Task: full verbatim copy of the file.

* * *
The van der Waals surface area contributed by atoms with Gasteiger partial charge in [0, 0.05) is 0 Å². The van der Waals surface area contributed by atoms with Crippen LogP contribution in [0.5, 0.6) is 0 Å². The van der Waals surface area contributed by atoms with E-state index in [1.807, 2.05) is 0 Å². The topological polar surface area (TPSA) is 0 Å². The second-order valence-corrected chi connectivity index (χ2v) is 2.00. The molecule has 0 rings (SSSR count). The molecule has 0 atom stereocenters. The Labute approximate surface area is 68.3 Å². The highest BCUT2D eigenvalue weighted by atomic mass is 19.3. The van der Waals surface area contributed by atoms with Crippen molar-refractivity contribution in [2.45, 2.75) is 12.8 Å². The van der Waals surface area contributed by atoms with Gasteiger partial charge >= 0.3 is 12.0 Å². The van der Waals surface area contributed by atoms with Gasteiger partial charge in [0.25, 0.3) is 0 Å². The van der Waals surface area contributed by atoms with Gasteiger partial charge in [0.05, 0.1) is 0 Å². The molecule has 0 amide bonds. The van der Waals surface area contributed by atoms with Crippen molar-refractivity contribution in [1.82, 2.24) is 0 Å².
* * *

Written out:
The van der Waals surface area contributed by atoms with Gasteiger partial charge in [0, 0.05) is 0 Å². The van der Waals surface area contributed by atoms with Crippen LogP contribution in [0.5, 0.6) is 0 Å². The van der Waals surface area contributed by atoms with E-state index in [1.807, 2.05) is 0 Å². The topological polar surface area (TPSA) is 0 Å². The second-order valence-corrected chi connectivity index (χ2v) is 2.00. The molecule has 0 rings (SSSR count). The molecule has 0 atom stereocenters. The Labute approximate surface area is 68.3 Å². The highest BCUT2D eigenvalue weighted by atomic mass is 19.3. The van der Waals surface area contributed by atoms with Crippen molar-refractivity contribution in [2.45, 2.75) is 12.8 Å². The van der Waals surface area contributed by atoms with Gasteiger partial charge >= 0.3 is 12.0 Å². The van der Waals surface area contributed by atoms with Gasteiger partial charge in [0.25, 0.3) is 0 Å². The van der Waals surface area contributed by atoms with Gasteiger partial charge in [0.05, 0.1) is 0 Å². The molecule has 0 amide bonds. The van der Waals surface area contributed by atoms with Crippen molar-refractivity contribution in [1.82, 2.24) is 0 Å².